ZeZee’s Most Memorable Reads of 2019

I’m a little too thrilled about posting these lists, a bit too excited about all these recommendations, lol.

Today’s list features the most memorable books I read in 2019. Some of these could have been favorites. Some received a higher rating than my favorites but somehow didn’t make the cut; but all have stuck with me in some way throughout the year, either because of great writing, superb storytelling, outstanding characters, or a combination of all these. I highly recommend them, in addition to my favorite reads (see my favorite books of 2019 here).

These are listed in the order I read them throughout the year. If I posted a review, I will link to it.

Dopesick: Dealers, Doctors, and the Drug Company That Addicted America by Beth Macy (narr.) ★★★★★

A nonfiction book about the opioid crisis. It’s such a great and timely read. I highly recommend it. The author does a great job narrating it herself. It was easy to follow along and very informative. I ended up adding a bunch of bookmarks to it in the Overdrive app.

Bad Blood: Secrets and Lies in a Silicon Valley Startup by John Carreyrou ★★★★☆ 1/2

A nonfiction book about a Silicon Valley startup called Theranos and its founder and CEO, Elizabeth Holmes, who made millions on an invention that didn’t work. This was one of the most shocking books I read in 2019. I couldn’t believe the lengths this company and its executives went to push its faulty product and to cover up its bad deeds. The writing is fast-paced and seems so sensational that it reads like a thriller.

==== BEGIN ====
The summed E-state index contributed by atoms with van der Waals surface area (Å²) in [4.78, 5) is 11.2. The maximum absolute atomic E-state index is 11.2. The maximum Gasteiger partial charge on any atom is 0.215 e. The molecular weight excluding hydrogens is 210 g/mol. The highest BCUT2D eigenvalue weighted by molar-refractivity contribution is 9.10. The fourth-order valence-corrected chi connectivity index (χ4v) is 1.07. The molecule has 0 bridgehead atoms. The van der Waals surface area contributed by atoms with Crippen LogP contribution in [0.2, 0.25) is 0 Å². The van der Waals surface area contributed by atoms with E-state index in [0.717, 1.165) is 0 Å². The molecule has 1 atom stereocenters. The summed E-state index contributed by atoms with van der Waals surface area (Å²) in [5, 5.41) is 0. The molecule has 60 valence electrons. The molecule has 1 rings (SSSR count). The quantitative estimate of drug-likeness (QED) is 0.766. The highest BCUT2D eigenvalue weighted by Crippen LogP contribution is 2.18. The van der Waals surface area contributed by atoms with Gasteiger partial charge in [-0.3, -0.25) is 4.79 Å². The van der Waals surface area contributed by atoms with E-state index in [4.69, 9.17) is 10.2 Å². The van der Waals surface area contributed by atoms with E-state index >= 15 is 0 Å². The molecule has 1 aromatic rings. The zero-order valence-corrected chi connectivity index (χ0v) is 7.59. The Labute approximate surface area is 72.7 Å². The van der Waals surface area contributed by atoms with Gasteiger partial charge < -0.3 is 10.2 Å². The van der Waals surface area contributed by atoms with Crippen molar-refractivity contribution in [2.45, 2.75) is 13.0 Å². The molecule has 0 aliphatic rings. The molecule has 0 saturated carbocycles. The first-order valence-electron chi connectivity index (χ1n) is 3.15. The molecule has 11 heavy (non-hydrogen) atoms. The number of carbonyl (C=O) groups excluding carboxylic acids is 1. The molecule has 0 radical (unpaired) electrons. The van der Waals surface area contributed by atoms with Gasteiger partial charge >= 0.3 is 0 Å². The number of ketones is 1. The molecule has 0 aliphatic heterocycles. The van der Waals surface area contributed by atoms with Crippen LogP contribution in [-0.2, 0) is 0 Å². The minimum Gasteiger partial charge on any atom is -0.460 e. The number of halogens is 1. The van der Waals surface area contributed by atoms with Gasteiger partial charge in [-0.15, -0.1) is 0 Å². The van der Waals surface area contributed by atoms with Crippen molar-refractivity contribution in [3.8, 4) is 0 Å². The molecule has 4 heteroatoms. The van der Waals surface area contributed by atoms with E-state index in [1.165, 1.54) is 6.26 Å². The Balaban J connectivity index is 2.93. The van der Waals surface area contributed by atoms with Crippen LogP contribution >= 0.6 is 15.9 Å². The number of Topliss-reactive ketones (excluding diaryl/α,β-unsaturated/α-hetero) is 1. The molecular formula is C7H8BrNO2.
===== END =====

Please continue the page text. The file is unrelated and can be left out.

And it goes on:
The Snow Child by Eowyn Ivey ★★★★★

A historical fiction novel with a hint of magical realism that’s set in 1920s Alaska and draws on the Snow Child/Snow Queen fairytales. It’s about a couple who yearns for a child and unexpectedly gets one. This was such an atmospheric read. The writing is wonderful and easily brings the setting to life for the reader. Although I didn’t love the story, I appreciated the skill that went in crafting it. I highly recommend it.

Beauty & the Clockwork Beast by Nancy Campbell Allen, narr. by Saskia Maarleveld ★★★★☆

The first novel in a steampunk romance series infused with supernatural creatures. This novel is like a mashup of Jane Eyre and Beauty and the Beast. It’s about a young woman who visits an estate to care for her cousin and finds more than she bargained for there. I easily fell for this story. I loved how atmospheric the setting is and liked the plucky protagonist, Lucy Pickett, as well as the romance and mystery in the story. It was great to listen to on audio. I completed all three novels so far in the series in 2019.

All Systems Red by Martha Wells ★★★★☆ 1/2

The first in the Murderbot Diaries series, All Systems Red is a sci-fi novella that introduces us to the android Murderbot as it’s sent to a distant planet to protect a group of scientists. I didn’t expect to enjoy this story as much as I did. It was such an entertaining read and it’s all because of Murderbot, one of the most memorable characters I encountered in 2019.

Middle Passage by Charles Johnson ★★★★★

A historical fiction novel with a hint of fantasy that’s set in 1830. It’s about a newly freed slave who, when trying to escape his debtors, unwittingly hops aboard a slave in ship in New Orleans that’s bound for Africa to pick up slaves from a mysterious tribe called the Allmuseri. This was a surprising and random read. I didn’t expect the story I got, but it was great and surprisingly funny. I HIGHLY recommend it.

Watch Hollow by Gregory Funaro ★★★★★